In addition, cookie banners must first block all scripts on a website (or an app) that could potentially capture user data.
The BayLDA checked exactly these requirements for a GDPR-compliant consent on the occasion of the Safer Internet Day 2019 on 40 high-reach corporate websites – with the result that none of these websites collects consent compliantly. For the affected websites, this has consequences in the form of possible fine proceedings. Learn more: BayLDA Tracking Analysis
Tracking only allowed with an active user consent
Another way of identifying users and their behavior is browser fingerprinting. A unique hash value is generated in a browser that includes basic values (operating system, software version) as well as features (fonts installed on the PC, etc.). Browser fingerprinting allows user profiling with user not having many options for taking countermeasures.
The BayLDA therefore only advocates the use of browser fingerprinting technologies with prior explicit and active consent of the user:
We believe that the use of browser fingerprinting technologies is only permitted with the consent of users. Providers that use this technology can not protect themselves due to a balance of interests under Article 6 (1) (f) of the GDPR, as the users’ interests are clearly outweighed by this.
For this reason, the authority will evaluate in cooperation with the Department of IT Security Infrastructures of the Friedrich-Alexander University of Erlangen-Nuremberg, whether the use of browser fingerprinting technologies can be detected by automatic testing methods. If the test procedure reveals the use of browser fingerprinting technologies without the GDPR-compliant consent of the user, the BayLDA plans, in addition to supervisory measures, the initiation of fine proceedings.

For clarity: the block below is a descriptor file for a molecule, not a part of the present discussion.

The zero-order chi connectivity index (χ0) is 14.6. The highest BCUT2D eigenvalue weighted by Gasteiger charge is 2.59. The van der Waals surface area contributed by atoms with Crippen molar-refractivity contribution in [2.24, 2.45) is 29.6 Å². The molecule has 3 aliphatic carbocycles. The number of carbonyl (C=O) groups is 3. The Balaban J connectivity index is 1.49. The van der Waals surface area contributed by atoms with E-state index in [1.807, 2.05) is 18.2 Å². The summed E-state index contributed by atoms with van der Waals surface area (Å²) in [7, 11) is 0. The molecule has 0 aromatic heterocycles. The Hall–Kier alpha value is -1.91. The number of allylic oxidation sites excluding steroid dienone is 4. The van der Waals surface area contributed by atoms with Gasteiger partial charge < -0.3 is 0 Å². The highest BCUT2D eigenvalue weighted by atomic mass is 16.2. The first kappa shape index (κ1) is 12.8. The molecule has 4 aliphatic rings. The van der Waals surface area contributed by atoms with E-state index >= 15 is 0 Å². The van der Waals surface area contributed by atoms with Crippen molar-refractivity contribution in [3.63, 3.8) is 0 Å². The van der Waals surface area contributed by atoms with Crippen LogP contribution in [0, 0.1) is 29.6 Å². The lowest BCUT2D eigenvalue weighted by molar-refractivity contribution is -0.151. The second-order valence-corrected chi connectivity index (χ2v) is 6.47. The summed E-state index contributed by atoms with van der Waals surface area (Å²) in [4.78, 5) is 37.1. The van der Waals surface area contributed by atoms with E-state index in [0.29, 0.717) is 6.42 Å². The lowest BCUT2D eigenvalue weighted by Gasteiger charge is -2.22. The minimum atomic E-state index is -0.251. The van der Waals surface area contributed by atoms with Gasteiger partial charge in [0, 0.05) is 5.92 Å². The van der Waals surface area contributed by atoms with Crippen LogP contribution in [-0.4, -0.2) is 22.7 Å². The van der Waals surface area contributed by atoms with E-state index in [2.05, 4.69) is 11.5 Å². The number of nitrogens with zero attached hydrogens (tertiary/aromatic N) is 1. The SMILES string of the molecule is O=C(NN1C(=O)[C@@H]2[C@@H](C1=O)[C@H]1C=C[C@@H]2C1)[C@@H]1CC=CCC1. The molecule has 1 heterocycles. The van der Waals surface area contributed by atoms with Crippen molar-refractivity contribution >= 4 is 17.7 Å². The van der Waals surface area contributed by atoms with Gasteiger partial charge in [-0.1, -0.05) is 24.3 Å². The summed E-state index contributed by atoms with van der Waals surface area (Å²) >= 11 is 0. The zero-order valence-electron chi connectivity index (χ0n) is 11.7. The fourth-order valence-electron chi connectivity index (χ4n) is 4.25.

Fine proceedings in 2017/2018 still at a low level
During the 2017/2018 reporting period, the BayLDA processed 216 fine proceedings across all areas – however, in just 10 cases a fine was actually issued.
Fines have been increasing in Europe since the beginning of the year as a result of GDPR violations: the 50 million euros fine against Google by the French Data Protection Authority CNIL in January and pending lawsuits against 40 high-reach websites by the Bavarian State Office for Data Protection Supervision (BayLDA) in February. In both cases, user consent was not lawfully obtained.
A recent report by the ECJ Advocate General and the practice of AdTech giants like Google and Facebook come to the same conclusion: When using cookies, website providers need the active, prior and granular consent of the user.
For website operators, this has a huge impact and requires immediate action. Opt-in will sooner or later become a “must-have” for website operators. Therefore, it is important for companies to remain vigilant, to observe the developments and to check at an early stage how to leverage consent management. Consent Management Platforms (CMPs) support the technological implementation of all requirements for GDPR-compliant consent management.
BayLDA Activity Report 2017/2018 (in German)